(10 June 08)



A review of Dogville (2003, directed by Lars von Trier) by V.M.P, Sydney.
(Reviewed June 2008)

Grace (Nicole Kidman), a fugitive or emissary from the Godfather, takes refuge in the village of Dogville. The villagers are persuaded by Tom (Paul Bettany), a philosopher, writer and moralist, to give her shelter in return for her help with various tasks. The villagers are apparently living blameless lives in harmony with one another, but we are informed that each household has some secret disability, vice or dishonest practice they wish to conceal. Grace is a Christ-figure, representing the grace of God the Father, who, as we discover at the end of the film, has lost patience with the world of men.
Grace brings love, compassion and acceptance to the villagers, and for a while they are glad to accept her help. Her forgiveness extends even to Chuck (Stellan Skarsgard) , who, she reminds him, has also "come from the City" as she has. Chuck may represent Lucifer the Fallen Angel, and he certainly lives up to this character as the story goes on. Tom falls in love with Grace, just as preachers and missionaries do fall in love with the Word of God. It is when Grace makes the villagers own up to their private failings, as in the case of the blind man, that things start to go awry.
Grace spends her earnings on acquiring seven little porcelain figures from the Gift Shop. These may represent seven virtues (as opposed to seven Deadly Sins). When she is forced to destroy them by Chuck's vengeful wife, Grace cries, "I brought them to you", or words to that effect. As the villagers' attitude changes, they compensate by getting Grace to work much harder for them. (Does this imply that those who believe in God demand ever more from Him as the price of their belief?) Her betrayal is initiated by the evil child Achilles whose demand to be spanked suggests some perverse sexuality. His mother seizes on the incident to denounce Grace, and his father, Chuck, is the first to rape her.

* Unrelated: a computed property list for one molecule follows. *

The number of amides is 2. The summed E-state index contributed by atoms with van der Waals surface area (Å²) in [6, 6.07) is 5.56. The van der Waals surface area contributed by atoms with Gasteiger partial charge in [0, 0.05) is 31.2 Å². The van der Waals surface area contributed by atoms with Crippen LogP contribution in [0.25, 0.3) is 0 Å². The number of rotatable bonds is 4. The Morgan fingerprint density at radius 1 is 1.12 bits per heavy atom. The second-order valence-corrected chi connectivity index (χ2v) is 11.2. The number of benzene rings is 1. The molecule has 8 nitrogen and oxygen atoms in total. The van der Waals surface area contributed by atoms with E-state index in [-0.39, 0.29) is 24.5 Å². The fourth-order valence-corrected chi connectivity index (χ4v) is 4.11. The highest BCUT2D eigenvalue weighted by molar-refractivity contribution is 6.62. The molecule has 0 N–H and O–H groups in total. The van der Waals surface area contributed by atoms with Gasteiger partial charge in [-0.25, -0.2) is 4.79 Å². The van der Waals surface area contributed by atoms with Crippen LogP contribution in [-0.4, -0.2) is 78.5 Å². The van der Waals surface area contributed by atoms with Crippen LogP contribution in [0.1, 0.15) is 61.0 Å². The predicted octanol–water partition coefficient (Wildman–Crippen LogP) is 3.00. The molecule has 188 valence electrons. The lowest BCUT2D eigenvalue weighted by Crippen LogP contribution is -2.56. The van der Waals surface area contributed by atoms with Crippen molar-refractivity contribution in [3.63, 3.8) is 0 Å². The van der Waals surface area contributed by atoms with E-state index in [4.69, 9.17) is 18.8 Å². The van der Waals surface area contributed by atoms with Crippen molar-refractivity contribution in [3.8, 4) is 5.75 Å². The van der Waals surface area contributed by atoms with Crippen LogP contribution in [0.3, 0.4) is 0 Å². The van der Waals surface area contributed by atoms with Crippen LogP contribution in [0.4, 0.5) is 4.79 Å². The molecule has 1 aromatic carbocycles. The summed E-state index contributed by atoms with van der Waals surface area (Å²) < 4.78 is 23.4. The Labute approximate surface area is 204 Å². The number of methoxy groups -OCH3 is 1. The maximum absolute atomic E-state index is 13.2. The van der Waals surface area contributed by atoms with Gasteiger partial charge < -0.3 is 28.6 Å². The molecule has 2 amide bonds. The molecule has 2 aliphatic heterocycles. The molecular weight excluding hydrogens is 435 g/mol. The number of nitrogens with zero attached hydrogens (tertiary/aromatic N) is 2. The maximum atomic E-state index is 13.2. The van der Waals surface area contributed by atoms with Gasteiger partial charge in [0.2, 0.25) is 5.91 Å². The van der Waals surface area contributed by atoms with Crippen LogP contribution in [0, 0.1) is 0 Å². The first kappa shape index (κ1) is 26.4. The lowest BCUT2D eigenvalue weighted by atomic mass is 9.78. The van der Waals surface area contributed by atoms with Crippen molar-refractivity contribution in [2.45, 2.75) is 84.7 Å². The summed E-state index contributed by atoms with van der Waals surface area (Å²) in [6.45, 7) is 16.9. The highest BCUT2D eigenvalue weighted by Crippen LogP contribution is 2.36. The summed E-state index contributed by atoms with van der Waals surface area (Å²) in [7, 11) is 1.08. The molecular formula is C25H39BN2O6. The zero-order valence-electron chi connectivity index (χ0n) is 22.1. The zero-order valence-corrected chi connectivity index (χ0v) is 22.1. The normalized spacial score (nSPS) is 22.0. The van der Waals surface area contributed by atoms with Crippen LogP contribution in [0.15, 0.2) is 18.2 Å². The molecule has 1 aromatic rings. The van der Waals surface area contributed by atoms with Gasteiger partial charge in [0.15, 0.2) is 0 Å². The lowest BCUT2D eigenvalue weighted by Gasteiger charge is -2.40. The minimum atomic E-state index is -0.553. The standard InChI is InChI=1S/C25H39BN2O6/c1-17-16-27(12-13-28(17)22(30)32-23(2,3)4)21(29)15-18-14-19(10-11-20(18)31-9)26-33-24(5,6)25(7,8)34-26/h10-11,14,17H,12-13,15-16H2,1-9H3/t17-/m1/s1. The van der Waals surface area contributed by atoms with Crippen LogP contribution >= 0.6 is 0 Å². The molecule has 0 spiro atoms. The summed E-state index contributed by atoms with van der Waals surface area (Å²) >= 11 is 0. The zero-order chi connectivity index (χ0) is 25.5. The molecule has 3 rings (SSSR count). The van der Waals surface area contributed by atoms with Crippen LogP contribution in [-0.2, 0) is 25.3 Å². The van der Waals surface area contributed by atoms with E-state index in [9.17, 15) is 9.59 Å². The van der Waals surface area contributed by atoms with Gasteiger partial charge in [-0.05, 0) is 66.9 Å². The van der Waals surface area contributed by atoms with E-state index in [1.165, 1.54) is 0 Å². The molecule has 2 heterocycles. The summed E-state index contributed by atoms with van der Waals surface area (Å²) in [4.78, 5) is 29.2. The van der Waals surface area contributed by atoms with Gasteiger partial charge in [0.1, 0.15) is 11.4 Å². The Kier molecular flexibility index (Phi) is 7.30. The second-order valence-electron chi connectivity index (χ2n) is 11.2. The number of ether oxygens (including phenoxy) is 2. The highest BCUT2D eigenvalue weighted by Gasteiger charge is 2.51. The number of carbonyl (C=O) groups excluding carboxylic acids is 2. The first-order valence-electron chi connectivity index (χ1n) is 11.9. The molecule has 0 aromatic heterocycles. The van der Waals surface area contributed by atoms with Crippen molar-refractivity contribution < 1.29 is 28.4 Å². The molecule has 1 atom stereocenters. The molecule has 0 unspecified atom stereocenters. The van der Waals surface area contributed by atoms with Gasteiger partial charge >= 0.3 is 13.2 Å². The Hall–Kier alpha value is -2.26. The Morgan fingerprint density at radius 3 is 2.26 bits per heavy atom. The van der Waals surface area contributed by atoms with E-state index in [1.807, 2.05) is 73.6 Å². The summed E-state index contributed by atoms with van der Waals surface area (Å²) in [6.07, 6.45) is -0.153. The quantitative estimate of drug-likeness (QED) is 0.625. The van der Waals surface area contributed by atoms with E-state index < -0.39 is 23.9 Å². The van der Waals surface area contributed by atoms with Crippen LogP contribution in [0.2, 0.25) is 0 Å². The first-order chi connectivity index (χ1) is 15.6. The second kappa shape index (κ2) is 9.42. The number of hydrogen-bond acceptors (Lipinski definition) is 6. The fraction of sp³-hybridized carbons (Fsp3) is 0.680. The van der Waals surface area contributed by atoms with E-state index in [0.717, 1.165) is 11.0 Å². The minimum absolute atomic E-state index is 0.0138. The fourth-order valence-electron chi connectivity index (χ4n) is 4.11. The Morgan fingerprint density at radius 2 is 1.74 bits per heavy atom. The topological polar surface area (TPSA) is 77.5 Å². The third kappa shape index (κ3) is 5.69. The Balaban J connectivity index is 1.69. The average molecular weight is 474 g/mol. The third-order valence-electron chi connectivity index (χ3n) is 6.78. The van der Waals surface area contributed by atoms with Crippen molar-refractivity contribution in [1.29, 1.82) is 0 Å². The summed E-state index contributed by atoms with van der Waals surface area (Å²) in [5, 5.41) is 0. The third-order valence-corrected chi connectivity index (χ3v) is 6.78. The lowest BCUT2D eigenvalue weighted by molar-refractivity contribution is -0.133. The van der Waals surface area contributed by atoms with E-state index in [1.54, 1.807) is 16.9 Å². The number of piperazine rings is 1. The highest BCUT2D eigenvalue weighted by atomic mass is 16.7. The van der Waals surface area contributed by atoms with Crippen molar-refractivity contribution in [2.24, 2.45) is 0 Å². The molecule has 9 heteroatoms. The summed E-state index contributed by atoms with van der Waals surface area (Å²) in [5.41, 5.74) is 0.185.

Grace's attempted escape justifies the villagers' determination to humiliate and abuse her. When I first saw the film, on a fuzzy VCR, I thought they had attached a millstone to her neck, in accord with Jesus' decreed punishment on child abusers. However, it is not a millstone, but some kind of wheel, so that neat little allegory bites the dust. Grace is prostituted, perhaps as Christianity itself has been prostituted through the ages to gain money, power and privilege. Even Tom comes to regard Grace as a source of inspiration for his planned Magnum Opus on philosophy rather than his great love.
At last Grace is recaptured, or rescued, by the Godfather. Their mutual accusations of arrogance end with Grace admitting that the Father was right. Her attempt to bring truth, love, compassion and forgiveness to Dogville failed. The people are inherently evil, and merit only complete destruction. God has given up on the world He created, and only the animals deserve to survive.
Dogville may represent America only, as the final still shots of destitute people behind the credits seem to suggest. I read somewhere that Lars von Trier was planning a sequel, so unless he plans to continue on another planet, some human life must have been spared in the final firestorm. (Maybe, though, his understanding of the film is completely different from mine.)


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